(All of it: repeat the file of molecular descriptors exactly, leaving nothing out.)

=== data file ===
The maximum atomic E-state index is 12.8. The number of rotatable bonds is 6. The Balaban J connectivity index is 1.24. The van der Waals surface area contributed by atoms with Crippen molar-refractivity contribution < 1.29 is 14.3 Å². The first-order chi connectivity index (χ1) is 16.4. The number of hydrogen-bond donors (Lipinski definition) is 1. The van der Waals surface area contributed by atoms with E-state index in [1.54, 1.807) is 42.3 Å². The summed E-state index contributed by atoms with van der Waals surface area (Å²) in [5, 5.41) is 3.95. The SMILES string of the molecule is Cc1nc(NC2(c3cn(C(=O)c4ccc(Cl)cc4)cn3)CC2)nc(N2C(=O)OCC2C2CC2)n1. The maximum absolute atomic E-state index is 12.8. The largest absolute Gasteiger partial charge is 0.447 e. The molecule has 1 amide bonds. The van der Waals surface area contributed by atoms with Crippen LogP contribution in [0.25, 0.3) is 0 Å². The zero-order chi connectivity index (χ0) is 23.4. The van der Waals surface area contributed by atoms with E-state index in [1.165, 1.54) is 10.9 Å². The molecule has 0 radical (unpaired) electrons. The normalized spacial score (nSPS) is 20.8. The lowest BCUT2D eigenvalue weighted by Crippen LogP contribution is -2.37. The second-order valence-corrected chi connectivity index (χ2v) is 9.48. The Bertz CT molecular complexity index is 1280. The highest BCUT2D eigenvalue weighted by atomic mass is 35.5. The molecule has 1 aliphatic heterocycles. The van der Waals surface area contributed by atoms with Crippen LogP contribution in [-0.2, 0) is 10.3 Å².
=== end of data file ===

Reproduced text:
The maximum atomic E-state index is 12.8. The number of rotatable bonds is 6. The Balaban J connectivity index is 1.24. The van der Waals surface area contributed by atoms with Crippen molar-refractivity contribution < 1.29 is 14.3 Å². The first-order chi connectivity index (χ1) is 16.4. The number of hydrogen-bond donors (Lipinski definition) is 1. The van der Waals surface area contributed by atoms with E-state index in [1.54, 1.807) is 42.3 Å². The summed E-state index contributed by atoms with van der Waals surface area (Å²) in [5, 5.41) is 3.95. The SMILES string of the molecule is Cc1nc(NC2(c3cn(C(=O)c4ccc(Cl)cc4)cn3)CC2)nc(N2C(=O)OCC2C2CC2)n1. The maximum absolute atomic E-state index is 12.8. The largest absolute Gasteiger partial charge is 0.447 e. The molecule has 1 amide bonds. The van der Waals surface area contributed by atoms with Crippen LogP contribution in [0.25, 0.3) is 0 Å². The zero-order chi connectivity index (χ0) is 23.4. The van der Waals surface area contributed by atoms with E-state index in [1.165, 1.54) is 10.9 Å². The molecule has 0 radical (unpaired) electrons. The normalized spacial score (nSPS) is 20.8. The lowest BCUT2D eigenvalue weighted by Crippen LogP contribution is -2.37. The second-order valence-corrected chi connectivity index (χ2v) is 9.48. The Bertz CT molecular complexity index is 1280. The highest BCUT2D eigenvalue weighted by atomic mass is 35.5. The molecule has 1 aliphatic heterocycles. The van der Waals surface area contributed by atoms with Crippen LogP contribution in [-0.2, 0) is 10.3 Å².